How Washington State Republicans Drove Their Party into a Ditch


As Donald Trump cuts a path through Republican primaries, we should take a moment to ponder how the wider electorate reacts to “the Donald.”

The Republican Party in Washington state has been decimated during Trump’s reign atop the party. Only two Democratic state legislators have lost seats since the 2016 election, while the Dems have come to dominate suburban areas that used to be the backbone of Republican strength in the state.

I spent an afternoon two years ago with state House Minority Leader J.T. Wilcox at his Pierce County farm. Wilcox had been on the road recruiting legislative candidates, with particular attention to eight Democrat-held seats. He had a first rate slate of challengers, not a crank among them.

All of them lost. In fact, the Dems gained a seat in each chamber. The House gain was registered in the 10th District, centered on Island County, where I used to vote. The winning candidate, Rep. Clyde Shavers, was exposed to have puffed up his resume and fudged residence in the district. The Everett Herald revoked its endorsement.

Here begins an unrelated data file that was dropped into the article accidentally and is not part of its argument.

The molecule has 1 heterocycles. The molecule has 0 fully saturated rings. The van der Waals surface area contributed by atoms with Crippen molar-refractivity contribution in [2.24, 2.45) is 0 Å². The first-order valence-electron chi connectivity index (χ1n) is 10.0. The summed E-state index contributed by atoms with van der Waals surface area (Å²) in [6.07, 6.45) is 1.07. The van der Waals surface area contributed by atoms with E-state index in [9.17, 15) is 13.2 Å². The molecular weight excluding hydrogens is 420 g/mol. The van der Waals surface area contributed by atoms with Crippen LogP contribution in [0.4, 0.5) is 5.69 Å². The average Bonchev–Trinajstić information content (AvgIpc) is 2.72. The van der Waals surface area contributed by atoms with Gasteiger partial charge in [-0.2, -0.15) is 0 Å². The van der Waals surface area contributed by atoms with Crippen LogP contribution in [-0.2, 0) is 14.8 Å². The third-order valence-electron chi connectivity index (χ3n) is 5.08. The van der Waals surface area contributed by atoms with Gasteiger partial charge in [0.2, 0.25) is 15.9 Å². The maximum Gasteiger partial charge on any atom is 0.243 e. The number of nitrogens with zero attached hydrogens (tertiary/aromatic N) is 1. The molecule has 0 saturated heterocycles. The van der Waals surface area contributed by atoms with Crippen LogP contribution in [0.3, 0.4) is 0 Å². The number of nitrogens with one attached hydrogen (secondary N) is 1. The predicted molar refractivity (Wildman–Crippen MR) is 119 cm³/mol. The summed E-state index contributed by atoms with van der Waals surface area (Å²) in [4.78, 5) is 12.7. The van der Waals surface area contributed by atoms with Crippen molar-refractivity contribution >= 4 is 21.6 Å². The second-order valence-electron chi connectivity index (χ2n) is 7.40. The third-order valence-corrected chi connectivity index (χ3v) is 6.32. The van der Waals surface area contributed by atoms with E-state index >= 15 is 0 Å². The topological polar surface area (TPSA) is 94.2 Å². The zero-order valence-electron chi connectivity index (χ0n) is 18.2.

The Democrats didn’t win due to the overwhelming popularity of Gov. Jay Inslee. Indeed, the Big Guy is appeared decidedly shopworn and locked into a climate agenda while shortchanging other issues and depressed corners of the state.

Next, the Republicans shelled out $20 million to mount a challenge to U.S. Sen. Patty Murray. They filled TV screens with spots blaming her for every calamity save for wheat rust. The outcome: Murray won a sixth term with more than 56 percent of the vote. Nationally, Democrats maintained control of the U.S. Senate and gained a seat. Not a single Democratic incumbent lost his or her reelection bid.

Democrats had a 6-4 split in the state’s U.S. House delegation at onset of the age of Trump. It’s now 8-2. The 8th District was captured (and held) by Dr. Kim Schrier when seven-term Congressman Dave Reichert chose not to run. The exurbs of King County have switched sides, both in who they send to Olympia and to Washington, D.C.